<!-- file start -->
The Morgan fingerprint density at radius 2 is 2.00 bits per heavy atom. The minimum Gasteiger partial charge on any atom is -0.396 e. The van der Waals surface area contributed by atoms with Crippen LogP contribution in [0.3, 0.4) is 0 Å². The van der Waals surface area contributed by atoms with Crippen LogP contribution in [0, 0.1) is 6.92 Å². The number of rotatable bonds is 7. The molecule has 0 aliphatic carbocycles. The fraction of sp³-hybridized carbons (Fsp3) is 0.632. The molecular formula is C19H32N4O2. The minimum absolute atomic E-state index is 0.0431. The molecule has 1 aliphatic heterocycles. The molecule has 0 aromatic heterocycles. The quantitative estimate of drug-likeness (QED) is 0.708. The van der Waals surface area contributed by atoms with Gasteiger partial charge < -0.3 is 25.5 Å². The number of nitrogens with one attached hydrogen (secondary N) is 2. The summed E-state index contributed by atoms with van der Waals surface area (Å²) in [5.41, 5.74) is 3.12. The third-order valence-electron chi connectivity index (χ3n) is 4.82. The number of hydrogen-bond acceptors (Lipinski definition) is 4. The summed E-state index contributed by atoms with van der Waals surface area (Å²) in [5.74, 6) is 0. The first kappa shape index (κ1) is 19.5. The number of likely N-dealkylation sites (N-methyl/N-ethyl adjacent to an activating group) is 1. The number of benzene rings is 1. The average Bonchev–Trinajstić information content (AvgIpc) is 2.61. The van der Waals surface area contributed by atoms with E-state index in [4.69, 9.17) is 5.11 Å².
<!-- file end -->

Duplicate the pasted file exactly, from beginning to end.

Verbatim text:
The Morgan fingerprint density at radius 2 is 2.00 bits per heavy atom. The minimum Gasteiger partial charge on any atom is -0.396 e. The van der Waals surface area contributed by atoms with Crippen LogP contribution in [0.3, 0.4) is 0 Å². The van der Waals surface area contributed by atoms with Crippen LogP contribution in [0, 0.1) is 6.92 Å². The number of rotatable bonds is 7. The molecule has 0 aliphatic carbocycles. The fraction of sp³-hybridized carbons (Fsp3) is 0.632. The molecular formula is C19H32N4O2. The minimum absolute atomic E-state index is 0.0431. The molecule has 1 aliphatic heterocycles. The molecule has 0 aromatic heterocycles. The quantitative estimate of drug-likeness (QED) is 0.708. The van der Waals surface area contributed by atoms with Gasteiger partial charge < -0.3 is 25.5 Å². The number of nitrogens with one attached hydrogen (secondary N) is 2. The summed E-state index contributed by atoms with van der Waals surface area (Å²) in [5.41, 5.74) is 3.12. The third-order valence-electron chi connectivity index (χ3n) is 4.82. The number of hydrogen-bond acceptors (Lipinski definition) is 4. The summed E-state index contributed by atoms with van der Waals surface area (Å²) in [5.74, 6) is 0. The first kappa shape index (κ1) is 19.5. The number of likely N-dealkylation sites (N-methyl/N-ethyl adjacent to an activating group) is 1. The number of benzene rings is 1. The average Bonchev–Trinajstić information content (AvgIpc) is 2.61. The van der Waals surface area contributed by atoms with E-state index in [4.69, 9.17) is 5.11 Å².